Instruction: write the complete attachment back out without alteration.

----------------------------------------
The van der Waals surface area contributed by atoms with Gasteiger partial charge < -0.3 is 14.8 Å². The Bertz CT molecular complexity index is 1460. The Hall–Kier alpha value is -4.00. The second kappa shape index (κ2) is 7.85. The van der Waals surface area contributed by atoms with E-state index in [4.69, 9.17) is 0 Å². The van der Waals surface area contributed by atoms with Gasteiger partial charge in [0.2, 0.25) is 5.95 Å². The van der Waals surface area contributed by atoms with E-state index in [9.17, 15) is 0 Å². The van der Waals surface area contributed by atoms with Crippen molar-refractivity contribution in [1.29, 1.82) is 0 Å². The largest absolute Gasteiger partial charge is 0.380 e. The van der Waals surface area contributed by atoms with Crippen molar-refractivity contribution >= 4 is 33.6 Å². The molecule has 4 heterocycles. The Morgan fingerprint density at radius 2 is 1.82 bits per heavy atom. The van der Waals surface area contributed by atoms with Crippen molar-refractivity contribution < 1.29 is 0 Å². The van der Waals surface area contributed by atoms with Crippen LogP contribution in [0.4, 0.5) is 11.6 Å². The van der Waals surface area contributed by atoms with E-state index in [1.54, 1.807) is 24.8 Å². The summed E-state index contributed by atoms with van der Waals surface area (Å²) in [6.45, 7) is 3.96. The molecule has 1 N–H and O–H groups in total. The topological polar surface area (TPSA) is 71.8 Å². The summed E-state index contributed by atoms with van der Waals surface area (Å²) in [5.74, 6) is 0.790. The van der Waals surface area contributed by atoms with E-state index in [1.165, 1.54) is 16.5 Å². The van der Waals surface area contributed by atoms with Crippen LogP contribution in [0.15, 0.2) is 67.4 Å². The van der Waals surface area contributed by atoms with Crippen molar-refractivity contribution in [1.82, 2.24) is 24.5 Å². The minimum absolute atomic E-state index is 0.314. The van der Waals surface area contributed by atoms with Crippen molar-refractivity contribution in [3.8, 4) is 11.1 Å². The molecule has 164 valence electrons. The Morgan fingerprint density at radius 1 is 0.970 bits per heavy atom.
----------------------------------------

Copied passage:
The van der Waals surface area contributed by atoms with Gasteiger partial charge < -0.3 is 14.8 Å². The Bertz CT molecular complexity index is 1460. The Hall–Kier alpha value is -4.00. The second kappa shape index (κ2) is 7.85. The van der Waals surface area contributed by atoms with E-state index in [4.69, 9.17) is 0 Å². The van der Waals surface area contributed by atoms with Gasteiger partial charge in [0.2, 0.25) is 5.95 Å². The van der Waals surface area contributed by atoms with E-state index in [9.17, 15) is 0 Å². The van der Waals surface area contributed by atoms with Crippen molar-refractivity contribution in [1.29, 1.82) is 0 Å². The largest absolute Gasteiger partial charge is 0.380 e. The van der Waals surface area contributed by atoms with Crippen molar-refractivity contribution >= 4 is 33.6 Å². The molecule has 4 heterocycles. The Morgan fingerprint density at radius 2 is 1.82 bits per heavy atom. The van der Waals surface area contributed by atoms with Crippen molar-refractivity contribution < 1.29 is 0 Å². The van der Waals surface area contributed by atoms with Crippen LogP contribution in [0.4, 0.5) is 11.6 Å². The van der Waals surface area contributed by atoms with E-state index in [1.54, 1.807) is 24.8 Å². The summed E-state index contributed by atoms with van der Waals surface area (Å²) in [6.45, 7) is 3.96. The molecule has 1 N–H and O–H groups in total. The topological polar surface area (TPSA) is 71.8 Å². The summed E-state index contributed by atoms with van der Waals surface area (Å²) in [5.74, 6) is 0.790. The van der Waals surface area contributed by atoms with E-state index in [1.165, 1.54) is 16.5 Å². The van der Waals surface area contributed by atoms with Crippen LogP contribution in [0.15, 0.2) is 67.4 Å². The van der Waals surface area contributed by atoms with Crippen molar-refractivity contribution in [1.82, 2.24) is 24.5 Å². The minimum absolute atomic E-state index is 0.314. The van der Waals surface area contributed by atoms with Crippen molar-refractivity contribution in [3.8, 4) is 11.1 Å². The molecule has 164 valence electrons. The Morgan fingerprint density at radius 1 is 0.970 bits per heavy atom.